An overall view of 2018 indicates a similar trend to almost a decade ago, in 2009, in terms of the number of people crossing the Mediterranean towards the European Union (EU). However, although the figures may be comparable, the context is very different, and so too is the way people are viewing this Mediterranean migration. As a consequence, the approach towards how it is managed has also changed.
The institutional response to these flows has gradually mutated towards a perspective no longer exclusively related to control and security, but also based on a hostile rejection of managing migration and hosting arrivals to the EU from the south shore of the Mediterranean.
Since 2009, 2.1 million people have arrived in the EU after crossing the Mediterranean, a million of those in 2015 alone, a flow clearly dictated by the war raging in Syria. To understand the situation that unfolded during that year, we should recall that in October 2015 alone, more people crossed the Mediterranean than in all of 2018. Despite the reduced flow, the proportion of people who have died during the crossing has increased. In 2015, for every 269 arrivals, one person died, while in 2018, the ratio was one death to every 51 arrivals.
Also, throughout 2018, we can see a clear trend of most arrivals being concentrated in the western Mediterranean, with decreasing numbers of refugees and asylum seekers from Syria or Asian countries, and increasing numbers with another migration profile, coming from the Maghreb and sub-Saharan countries.
This situation has generated a complex scenario as there are currently a range of migration types in the Mediterranean (economic, forced or refugee migrants), which are being managed using containment policies and programmes developed in response to a humanitarian crisis caused by a specific military conflict, i.e., the war in Syria. But this management does not seem to adequately take into account the migratory dynamics playing out in large areas of West Africa, the Sahel and East Africa, and which condition mobility in the Mediterranean.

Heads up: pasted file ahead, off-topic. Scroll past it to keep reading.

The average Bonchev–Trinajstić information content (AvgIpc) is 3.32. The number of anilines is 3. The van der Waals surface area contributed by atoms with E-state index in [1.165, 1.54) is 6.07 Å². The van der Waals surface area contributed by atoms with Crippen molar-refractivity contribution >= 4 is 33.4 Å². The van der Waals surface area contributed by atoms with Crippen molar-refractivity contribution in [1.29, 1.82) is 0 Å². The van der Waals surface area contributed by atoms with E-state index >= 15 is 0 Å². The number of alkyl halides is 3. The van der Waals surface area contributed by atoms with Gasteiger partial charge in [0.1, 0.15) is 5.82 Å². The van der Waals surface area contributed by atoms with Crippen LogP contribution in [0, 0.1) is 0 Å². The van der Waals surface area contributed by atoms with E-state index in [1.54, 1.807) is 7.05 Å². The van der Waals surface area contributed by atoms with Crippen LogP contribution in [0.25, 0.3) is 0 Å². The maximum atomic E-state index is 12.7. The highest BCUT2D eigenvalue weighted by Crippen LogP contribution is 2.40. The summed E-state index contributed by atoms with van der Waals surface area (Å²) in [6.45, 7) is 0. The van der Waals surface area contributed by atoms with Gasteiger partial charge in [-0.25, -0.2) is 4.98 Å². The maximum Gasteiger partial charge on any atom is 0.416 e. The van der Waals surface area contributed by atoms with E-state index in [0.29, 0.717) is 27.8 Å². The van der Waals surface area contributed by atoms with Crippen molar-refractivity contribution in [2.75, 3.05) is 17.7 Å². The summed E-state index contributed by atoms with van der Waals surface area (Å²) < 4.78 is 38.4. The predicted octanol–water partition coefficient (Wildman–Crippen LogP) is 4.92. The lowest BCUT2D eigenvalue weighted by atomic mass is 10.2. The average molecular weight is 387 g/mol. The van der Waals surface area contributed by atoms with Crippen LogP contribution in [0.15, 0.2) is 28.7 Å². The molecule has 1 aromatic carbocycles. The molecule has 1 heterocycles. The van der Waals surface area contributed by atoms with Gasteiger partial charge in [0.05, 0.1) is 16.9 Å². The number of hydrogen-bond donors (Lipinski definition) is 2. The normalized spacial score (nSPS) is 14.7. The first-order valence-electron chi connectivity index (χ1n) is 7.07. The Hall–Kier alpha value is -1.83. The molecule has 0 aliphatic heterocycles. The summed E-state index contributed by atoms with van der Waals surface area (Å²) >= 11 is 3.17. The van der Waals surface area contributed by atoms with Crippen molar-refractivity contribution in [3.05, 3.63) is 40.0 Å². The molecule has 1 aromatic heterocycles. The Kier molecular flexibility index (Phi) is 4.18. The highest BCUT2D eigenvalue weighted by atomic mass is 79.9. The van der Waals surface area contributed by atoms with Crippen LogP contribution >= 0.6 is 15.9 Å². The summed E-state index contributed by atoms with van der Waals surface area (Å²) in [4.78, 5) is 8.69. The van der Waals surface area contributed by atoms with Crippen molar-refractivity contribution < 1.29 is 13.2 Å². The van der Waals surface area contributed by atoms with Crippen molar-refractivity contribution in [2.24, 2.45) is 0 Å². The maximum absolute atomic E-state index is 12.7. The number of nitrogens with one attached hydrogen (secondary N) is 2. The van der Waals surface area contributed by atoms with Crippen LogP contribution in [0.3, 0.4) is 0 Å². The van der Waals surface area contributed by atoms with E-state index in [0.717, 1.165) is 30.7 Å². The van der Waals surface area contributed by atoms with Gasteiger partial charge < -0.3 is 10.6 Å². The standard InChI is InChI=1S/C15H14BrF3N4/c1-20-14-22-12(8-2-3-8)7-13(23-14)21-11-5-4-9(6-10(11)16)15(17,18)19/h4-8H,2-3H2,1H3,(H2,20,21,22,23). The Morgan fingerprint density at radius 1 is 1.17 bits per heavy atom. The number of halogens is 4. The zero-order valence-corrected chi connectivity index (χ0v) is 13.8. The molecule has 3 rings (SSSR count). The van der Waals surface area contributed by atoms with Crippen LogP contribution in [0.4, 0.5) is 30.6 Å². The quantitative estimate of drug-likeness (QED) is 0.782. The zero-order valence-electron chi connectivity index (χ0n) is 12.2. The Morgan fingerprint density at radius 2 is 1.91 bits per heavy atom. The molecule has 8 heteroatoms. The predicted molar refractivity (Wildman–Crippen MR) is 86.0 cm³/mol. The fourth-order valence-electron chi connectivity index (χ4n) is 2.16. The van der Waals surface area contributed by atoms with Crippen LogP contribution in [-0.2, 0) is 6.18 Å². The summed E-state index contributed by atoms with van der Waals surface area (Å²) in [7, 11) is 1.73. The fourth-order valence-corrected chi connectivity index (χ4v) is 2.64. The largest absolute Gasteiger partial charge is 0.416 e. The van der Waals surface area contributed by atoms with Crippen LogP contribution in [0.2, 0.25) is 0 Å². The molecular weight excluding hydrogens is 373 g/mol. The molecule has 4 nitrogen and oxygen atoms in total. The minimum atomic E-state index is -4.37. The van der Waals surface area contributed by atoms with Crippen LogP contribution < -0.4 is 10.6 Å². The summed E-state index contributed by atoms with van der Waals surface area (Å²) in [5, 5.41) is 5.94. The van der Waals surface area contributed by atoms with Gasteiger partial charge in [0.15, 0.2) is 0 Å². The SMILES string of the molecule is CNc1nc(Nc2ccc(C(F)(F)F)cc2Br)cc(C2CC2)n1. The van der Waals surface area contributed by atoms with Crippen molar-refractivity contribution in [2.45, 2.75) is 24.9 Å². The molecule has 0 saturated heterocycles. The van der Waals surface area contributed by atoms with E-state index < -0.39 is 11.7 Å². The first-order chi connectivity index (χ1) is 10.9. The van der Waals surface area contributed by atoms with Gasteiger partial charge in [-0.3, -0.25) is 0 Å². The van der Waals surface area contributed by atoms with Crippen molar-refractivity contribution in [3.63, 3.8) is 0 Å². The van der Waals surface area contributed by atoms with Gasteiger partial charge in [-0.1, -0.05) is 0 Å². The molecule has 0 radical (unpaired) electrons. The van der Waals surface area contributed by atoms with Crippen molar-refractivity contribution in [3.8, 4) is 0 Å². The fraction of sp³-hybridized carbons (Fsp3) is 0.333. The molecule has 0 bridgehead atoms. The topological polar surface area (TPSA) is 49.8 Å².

These contradicting logics are especially apparent in Libya, which, in turn, serves as a metaphor for the region. It is a country with an unstable political, economic and social situation, with ongoing internal warring and migration routes controlled by smugglers. However, search and rescue actions have been handed over to the Libyan coast guard, which depend upon a weak state with a proven incapacity to control and eradicate people smugglers. Parallel to this, there is a dynamic being institutionalized that holds a mirror to European democracies: the criminalization of NGOs working in the Mediterranean to rescue people left adrift. In short, priority is given to these people’s containment and return to a country that offers no guarantees for the most basic of their human rights.
The Figures in 2018
The element most worthy of note in 2018 is the continuance of the downward trend in arrivals to the north shore of the Mediterranean. Already in 2017, this figure was 50% less than in 2016, and in 2018 it went down by 24% as compared with 2017. In addition to this reduction in the overall figures for the region, geographical variations should also be noted. As indicated in Chart 1, in 2018, Spain became the main entry point for arrivals, up by 131% with respect to the previous year, while Italy’s arrival figures continued to plummet, with some 100,000 arrivals less than in 2017. In Greece the downward trend was reversed, with nearly 15,000 more arrivals, after the dramatic reduction in 2017 (see Chart 1).